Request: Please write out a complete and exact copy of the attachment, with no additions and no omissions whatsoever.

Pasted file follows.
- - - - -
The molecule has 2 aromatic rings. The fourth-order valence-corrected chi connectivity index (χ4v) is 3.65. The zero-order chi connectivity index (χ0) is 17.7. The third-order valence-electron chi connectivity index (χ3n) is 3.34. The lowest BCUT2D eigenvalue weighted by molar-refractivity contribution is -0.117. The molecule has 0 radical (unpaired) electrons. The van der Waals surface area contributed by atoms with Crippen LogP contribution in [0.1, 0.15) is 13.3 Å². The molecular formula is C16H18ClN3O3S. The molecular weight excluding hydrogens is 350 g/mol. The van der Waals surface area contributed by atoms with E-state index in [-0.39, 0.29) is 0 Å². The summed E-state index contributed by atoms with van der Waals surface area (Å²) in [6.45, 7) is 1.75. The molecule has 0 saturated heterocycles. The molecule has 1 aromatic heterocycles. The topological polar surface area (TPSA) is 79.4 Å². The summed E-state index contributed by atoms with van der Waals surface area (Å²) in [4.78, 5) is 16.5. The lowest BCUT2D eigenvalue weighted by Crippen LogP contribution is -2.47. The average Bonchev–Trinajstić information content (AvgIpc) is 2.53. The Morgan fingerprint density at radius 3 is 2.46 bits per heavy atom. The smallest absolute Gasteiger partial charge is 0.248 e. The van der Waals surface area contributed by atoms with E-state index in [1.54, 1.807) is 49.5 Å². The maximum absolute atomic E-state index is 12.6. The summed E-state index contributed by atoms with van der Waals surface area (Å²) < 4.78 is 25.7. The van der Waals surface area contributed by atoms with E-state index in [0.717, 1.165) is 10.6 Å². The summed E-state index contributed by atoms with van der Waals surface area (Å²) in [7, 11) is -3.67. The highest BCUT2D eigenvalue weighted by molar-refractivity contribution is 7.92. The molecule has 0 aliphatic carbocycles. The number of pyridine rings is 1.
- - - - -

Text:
The molecule has 2 aromatic rings. The fourth-order valence-corrected chi connectivity index (χ4v) is 3.65. The zero-order chi connectivity index (χ0) is 17.7. The third-order valence-electron chi connectivity index (χ3n) is 3.34. The lowest BCUT2D eigenvalue weighted by molar-refractivity contribution is -0.117. The molecule has 0 radical (unpaired) electrons. The van der Waals surface area contributed by atoms with Crippen LogP contribution in [0.1, 0.15) is 13.3 Å². The molecular formula is C16H18ClN3O3S. The molecular weight excluding hydrogens is 350 g/mol. The van der Waals surface area contributed by atoms with E-state index in [-0.39, 0.29) is 0 Å². The summed E-state index contributed by atoms with van der Waals surface area (Å²) in [6.45, 7) is 1.75. The molecule has 0 saturated heterocycles. The molecule has 1 aromatic heterocycles. The topological polar surface area (TPSA) is 79.4 Å². The summed E-state index contributed by atoms with van der Waals surface area (Å²) in [4.78, 5) is 16.5. The lowest BCUT2D eigenvalue weighted by Crippen LogP contribution is -2.47. The average Bonchev–Trinajstić information content (AvgIpc) is 2.53. The Morgan fingerprint density at radius 3 is 2.46 bits per heavy atom. The smallest absolute Gasteiger partial charge is 0.248 e. The van der Waals surface area contributed by atoms with E-state index in [1.54, 1.807) is 49.5 Å². The maximum absolute atomic E-state index is 12.6. The summed E-state index contributed by atoms with van der Waals surface area (Å²) < 4.78 is 25.7. The van der Waals surface area contributed by atoms with E-state index in [0.717, 1.165) is 10.6 Å². The summed E-state index contributed by atoms with van der Waals surface area (Å²) in [7, 11) is -3.67. The highest BCUT2D eigenvalue weighted by molar-refractivity contribution is 7.92. The molecule has 0 aliphatic carbocycles. The number of pyridine rings is 1.